During the winter of 2010, I was lucky enough to call Park City, Utah home. It was the year America fielded its biggest Winter Olympic squad to date, and, after bringing home 37 medals from Vancouver, its most successful.
Park City, the host of the 2002 Winter Olympics, better known as the “Roots beret games”, is permanent home to many current and former athletes who found the more than 400 miles of trails, the towering peaks of the Wasatch and endless Aplenglow afternoons too irresistible to leave behind. The former mining town is also an incubator for today’s and future Olympians. Some are progeny of the stars of yesteryear, and some, quite simply, are blessed with being born at the right place with right drive.
Parkites can find comfort in knowing the rest of America is all in with wintersport as much as they are thus far. An estimated 33 million American households tuned to watch Friday’s opening ceremonies (a record) and caught a glimpse of reinvented Russia.
Over the next dozen days, we will learn again of obscure sports that fall off our collective radar but for four short weeks a decade: By the end of this Russian winter, everyone at work will have declared themselves eligible for a career in curling, become keen judges in tenth-of-a-point deductions for heavy landings in the pairs skate, analyze with an engineer’s precision the second-shaving last-minute adjustments to the bobsled and marvel at the otherworldly VO2 max of a Nordic skier. Don’t even bother stopping by the water cooler if you can’t talk double corks, triple salchows and quad sleds.
And then it goes away.
Well, everywhere but Park City.
As the studio lights dim and Bob Costas goes back into his hyperbolic chamber to restock his quiver of decades-old pop culture references for the length of another presidential term, the athletes return home and go back to work. A lucky few will have made enough Visa money to subsist for a few years. Most, however, will pack away their ugly opening ceremonies sweaters to find themselves mortal once more — staring at Excel cells, managing a retail store or scheduling appointments at a physical therapist’s office.
I recall about two weeks after the Vancouver Games were over, there was a lull in Park City. Maybe that collective sigh was the realization for some that it was over. Maybe it was the quiet of recovery.
One night around this time, as I was taking my dog for his evening cordial and last potty break before bed, a light snow began to fall. A rustle from the nearby woods spooked him out of my hands and into the night. A border collie, he had a good homing instinct, but that night as the stars disappeared behind an unforgiving blanket of gray and the snow grew heavier, he was nowhere to be found.
An all-nighter searching the roads and trails of Park City for any sign of the beloved Kip ensued. By daybreak there was three feet of new snow on the ground and no sign of the black an white pup’s paw prints in it. He surely met his fate. It could’ve been a coyote or a moose. It could’ve been that he tried to play chicken with the semis rumbling down nearby I-80 toward Salt Lake City, the most treacherous and steepest stretch of road in the US. Or maybe he just vanished in the storm as dogs sadly do in mountain towns.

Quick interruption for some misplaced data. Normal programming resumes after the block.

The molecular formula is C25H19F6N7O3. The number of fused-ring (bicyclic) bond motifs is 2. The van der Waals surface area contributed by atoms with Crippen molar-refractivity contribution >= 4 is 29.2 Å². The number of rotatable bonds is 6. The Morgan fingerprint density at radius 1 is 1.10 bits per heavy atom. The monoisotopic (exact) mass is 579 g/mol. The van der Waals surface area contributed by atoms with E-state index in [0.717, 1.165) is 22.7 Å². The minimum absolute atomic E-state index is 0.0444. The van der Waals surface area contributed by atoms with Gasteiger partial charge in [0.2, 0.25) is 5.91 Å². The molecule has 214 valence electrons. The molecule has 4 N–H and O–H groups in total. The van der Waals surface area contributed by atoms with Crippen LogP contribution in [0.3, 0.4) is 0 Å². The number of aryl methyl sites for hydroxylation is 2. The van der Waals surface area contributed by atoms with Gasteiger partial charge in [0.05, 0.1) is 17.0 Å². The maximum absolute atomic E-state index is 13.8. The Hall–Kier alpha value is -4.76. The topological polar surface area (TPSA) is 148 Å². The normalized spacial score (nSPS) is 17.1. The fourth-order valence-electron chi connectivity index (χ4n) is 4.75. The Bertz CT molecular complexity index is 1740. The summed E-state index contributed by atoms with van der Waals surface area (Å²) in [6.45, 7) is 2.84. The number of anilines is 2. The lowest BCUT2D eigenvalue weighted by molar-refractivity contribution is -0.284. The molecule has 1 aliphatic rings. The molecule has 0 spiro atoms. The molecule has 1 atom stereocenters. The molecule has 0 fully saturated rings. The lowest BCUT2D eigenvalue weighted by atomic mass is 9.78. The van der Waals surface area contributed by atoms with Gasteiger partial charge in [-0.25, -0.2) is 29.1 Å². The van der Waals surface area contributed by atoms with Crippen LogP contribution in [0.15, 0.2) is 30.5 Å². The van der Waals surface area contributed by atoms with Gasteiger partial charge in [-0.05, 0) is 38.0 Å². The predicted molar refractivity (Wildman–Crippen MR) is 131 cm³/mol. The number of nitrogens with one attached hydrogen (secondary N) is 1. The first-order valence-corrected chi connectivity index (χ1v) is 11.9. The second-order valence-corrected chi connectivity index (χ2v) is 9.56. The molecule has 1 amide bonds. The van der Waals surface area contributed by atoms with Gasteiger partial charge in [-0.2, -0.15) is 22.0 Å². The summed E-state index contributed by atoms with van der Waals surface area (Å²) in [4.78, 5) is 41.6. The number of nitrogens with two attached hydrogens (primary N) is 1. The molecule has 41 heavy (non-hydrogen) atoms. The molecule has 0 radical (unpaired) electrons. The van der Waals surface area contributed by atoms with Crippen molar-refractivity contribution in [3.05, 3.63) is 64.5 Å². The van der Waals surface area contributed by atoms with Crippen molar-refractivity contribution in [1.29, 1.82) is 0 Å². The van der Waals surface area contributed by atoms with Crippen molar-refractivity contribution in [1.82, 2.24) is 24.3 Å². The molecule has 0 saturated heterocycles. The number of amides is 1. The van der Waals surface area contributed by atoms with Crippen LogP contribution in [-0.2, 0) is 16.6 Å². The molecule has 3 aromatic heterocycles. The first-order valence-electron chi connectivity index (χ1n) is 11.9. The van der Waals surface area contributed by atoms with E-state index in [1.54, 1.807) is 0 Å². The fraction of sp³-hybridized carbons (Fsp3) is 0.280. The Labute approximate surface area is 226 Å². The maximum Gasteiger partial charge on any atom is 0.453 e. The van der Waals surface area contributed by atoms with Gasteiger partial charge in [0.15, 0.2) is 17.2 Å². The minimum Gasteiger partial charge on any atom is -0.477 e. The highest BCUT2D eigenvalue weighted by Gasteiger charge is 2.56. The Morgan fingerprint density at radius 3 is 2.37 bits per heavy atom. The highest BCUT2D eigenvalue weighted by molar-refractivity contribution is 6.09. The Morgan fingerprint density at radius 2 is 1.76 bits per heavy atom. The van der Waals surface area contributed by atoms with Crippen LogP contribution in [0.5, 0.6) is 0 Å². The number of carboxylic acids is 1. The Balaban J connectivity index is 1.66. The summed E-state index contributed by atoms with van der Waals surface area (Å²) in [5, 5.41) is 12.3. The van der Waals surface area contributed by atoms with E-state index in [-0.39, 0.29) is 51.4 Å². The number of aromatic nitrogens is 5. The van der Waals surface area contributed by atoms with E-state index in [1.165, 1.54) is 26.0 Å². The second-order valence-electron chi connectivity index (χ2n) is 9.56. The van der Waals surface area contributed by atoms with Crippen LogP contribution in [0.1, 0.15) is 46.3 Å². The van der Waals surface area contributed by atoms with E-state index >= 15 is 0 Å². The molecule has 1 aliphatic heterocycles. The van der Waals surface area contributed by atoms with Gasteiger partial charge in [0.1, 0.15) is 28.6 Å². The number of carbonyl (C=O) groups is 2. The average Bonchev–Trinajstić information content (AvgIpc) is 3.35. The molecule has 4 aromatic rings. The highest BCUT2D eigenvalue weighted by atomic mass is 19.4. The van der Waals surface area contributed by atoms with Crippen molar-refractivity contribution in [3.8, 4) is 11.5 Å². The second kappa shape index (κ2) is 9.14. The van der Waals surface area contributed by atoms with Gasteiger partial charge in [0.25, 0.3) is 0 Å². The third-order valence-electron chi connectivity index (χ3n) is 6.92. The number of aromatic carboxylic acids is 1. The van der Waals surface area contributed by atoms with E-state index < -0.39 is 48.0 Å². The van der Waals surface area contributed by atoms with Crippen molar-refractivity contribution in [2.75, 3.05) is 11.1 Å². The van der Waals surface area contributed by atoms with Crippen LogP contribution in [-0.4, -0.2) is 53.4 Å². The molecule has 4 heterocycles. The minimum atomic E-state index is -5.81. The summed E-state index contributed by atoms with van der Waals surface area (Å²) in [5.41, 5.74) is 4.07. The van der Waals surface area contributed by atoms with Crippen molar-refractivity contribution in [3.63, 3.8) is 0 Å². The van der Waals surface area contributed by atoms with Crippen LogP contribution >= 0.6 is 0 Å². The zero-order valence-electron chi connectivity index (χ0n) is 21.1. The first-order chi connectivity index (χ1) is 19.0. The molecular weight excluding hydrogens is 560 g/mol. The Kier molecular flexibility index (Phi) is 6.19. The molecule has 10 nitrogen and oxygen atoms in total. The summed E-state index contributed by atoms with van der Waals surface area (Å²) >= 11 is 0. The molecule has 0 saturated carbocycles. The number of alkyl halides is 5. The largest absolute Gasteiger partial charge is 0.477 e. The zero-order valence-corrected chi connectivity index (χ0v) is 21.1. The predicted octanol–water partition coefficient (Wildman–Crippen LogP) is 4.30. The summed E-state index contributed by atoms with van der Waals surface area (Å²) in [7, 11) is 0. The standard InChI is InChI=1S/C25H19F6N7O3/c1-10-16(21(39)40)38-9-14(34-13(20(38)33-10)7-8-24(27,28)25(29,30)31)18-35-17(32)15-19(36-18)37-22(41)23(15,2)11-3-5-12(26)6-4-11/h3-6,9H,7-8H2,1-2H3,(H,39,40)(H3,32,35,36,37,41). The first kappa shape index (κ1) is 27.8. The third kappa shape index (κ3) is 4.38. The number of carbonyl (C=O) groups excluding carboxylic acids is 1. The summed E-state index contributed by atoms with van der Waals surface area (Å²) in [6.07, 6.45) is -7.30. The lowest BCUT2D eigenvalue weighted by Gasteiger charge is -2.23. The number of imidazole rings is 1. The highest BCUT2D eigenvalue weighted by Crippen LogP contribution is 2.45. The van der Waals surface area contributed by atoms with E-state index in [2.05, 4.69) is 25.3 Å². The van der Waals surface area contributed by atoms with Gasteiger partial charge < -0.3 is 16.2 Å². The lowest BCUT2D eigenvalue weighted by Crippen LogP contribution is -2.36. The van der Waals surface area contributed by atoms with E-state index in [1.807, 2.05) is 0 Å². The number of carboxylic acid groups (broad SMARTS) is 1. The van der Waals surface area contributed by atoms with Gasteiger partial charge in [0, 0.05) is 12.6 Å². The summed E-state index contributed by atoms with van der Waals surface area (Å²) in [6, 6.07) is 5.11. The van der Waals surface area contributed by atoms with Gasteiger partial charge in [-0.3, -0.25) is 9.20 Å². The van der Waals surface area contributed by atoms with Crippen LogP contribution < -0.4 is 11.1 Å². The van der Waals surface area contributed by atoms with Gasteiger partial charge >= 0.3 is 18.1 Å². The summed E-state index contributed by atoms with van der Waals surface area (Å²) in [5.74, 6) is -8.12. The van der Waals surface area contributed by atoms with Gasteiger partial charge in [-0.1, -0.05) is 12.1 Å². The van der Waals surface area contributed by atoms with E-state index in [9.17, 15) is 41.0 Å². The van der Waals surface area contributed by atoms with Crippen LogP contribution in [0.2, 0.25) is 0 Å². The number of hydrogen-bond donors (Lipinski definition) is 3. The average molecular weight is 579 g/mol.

Depleted, but not completely defeated, I headed mid-morning to the store to buy duct tape to post some missing dog signs. Missing dog signs in Park City the morning after the storm are as commonplace as Wanted signs in 1881 Tombstone. Sadly, many stay up till they wither and blow away.
The checker took one look at me and my stack of fliers and cast an empathetic glance.
“Lost this guy in the storm,” I said producing the picture. “So. You know. Fliers.”
I showed her Kip’s headshot, a particularly sympathetic look in his brown rescue-dog eyes. The checker nodded her head and a smile crept across her face.
“Hold on here for a second.”
She flicked her station’s light off and went into the back of the store. Presently, she returned with a dog whose matted coat resembled truck stop motel carpeting. There was a cut on his leg and his docked tail shook his whole body from his backside to his ears.
“Is this the same dog in your picture?”
It was. Kip the scavenger had found shelter from the storm in a doggie version of an all-night candy shop: the store’s Dumpster. It was there he spent the night and ate himself into what would become a week’s worth of indigestion.
I gave her a hug and involuntary tears streamed down my cheeks. She smiled and hugged me back. I asked her if there was anything I could do and offered her a reward. She refused.
“But,” she said. “Since you already have the tape, you can hang some of these for me.”
From beneath the register, she grabbed a stack of fliers for a women’s ski jumping fundraiser. By virtue of facilities, Park City is the epicenter for US Ski Jumping and because the IOC did what the IOC does, it did not allow women to jump in the Vancouver Games. Undaunted, the women were going to keep jumping and suing and shooting for the next games in Sochi, Russia — only three years, 11 months and 27 days away.
“My daughter is a ski jumper,” the checker said. “Her name’s Lindsey Van. Not Vonn. Van. Remember that name.”
I did. And I do.
Four years have come and gone and, in spite of the odds against her, Lindsey Van, not Vonn, was marching Friday in the Sochi Opening Ceremonies. She not only successfully lobbied to have her sport included, but then went ahead and made the team. As she soars this week into the collective imagination of her country, I will think of her mother: Grocery checker. Dog rescuer. Flier maker. And the one whose dreams will come true that first jump too.